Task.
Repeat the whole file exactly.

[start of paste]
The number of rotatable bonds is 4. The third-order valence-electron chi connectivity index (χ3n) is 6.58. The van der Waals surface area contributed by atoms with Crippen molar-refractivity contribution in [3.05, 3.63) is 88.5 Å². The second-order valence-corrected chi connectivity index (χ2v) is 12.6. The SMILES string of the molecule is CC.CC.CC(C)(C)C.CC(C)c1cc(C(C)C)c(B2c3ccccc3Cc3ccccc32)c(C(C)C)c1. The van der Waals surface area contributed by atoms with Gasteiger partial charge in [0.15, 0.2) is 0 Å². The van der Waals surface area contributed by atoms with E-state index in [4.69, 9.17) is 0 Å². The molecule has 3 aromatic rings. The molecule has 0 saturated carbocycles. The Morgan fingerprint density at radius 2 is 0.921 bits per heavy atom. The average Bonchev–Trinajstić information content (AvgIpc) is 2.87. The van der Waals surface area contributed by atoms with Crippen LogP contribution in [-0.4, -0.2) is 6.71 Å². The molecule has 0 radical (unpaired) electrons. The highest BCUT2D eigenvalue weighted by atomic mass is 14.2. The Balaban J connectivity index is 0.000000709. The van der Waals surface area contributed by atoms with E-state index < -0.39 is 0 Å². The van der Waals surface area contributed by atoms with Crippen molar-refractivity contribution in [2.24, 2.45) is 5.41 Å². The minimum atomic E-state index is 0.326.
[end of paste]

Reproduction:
The number of rotatable bonds is 4. The third-order valence-electron chi connectivity index (χ3n) is 6.58. The van der Waals surface area contributed by atoms with Crippen molar-refractivity contribution in [3.05, 3.63) is 88.5 Å². The second-order valence-corrected chi connectivity index (χ2v) is 12.6. The SMILES string of the molecule is CC.CC.CC(C)(C)C.CC(C)c1cc(C(C)C)c(B2c3ccccc3Cc3ccccc32)c(C(C)C)c1. The van der Waals surface area contributed by atoms with Gasteiger partial charge in [0.15, 0.2) is 0 Å². The van der Waals surface area contributed by atoms with E-state index in [4.69, 9.17) is 0 Å². The molecule has 3 aromatic rings. The molecule has 0 saturated carbocycles. The Morgan fingerprint density at radius 2 is 0.921 bits per heavy atom. The average Bonchev–Trinajstić information content (AvgIpc) is 2.87. The van der Waals surface area contributed by atoms with Crippen LogP contribution in [-0.4, -0.2) is 6.71 Å². The molecule has 0 radical (unpaired) electrons. The highest BCUT2D eigenvalue weighted by atomic mass is 14.2. The Balaban J connectivity index is 0.000000709. The van der Waals surface area contributed by atoms with E-state index < -0.39 is 0 Å². The van der Waals surface area contributed by atoms with Crippen molar-refractivity contribution in [2.24, 2.45) is 5.41 Å². The minimum atomic E-state index is 0.326.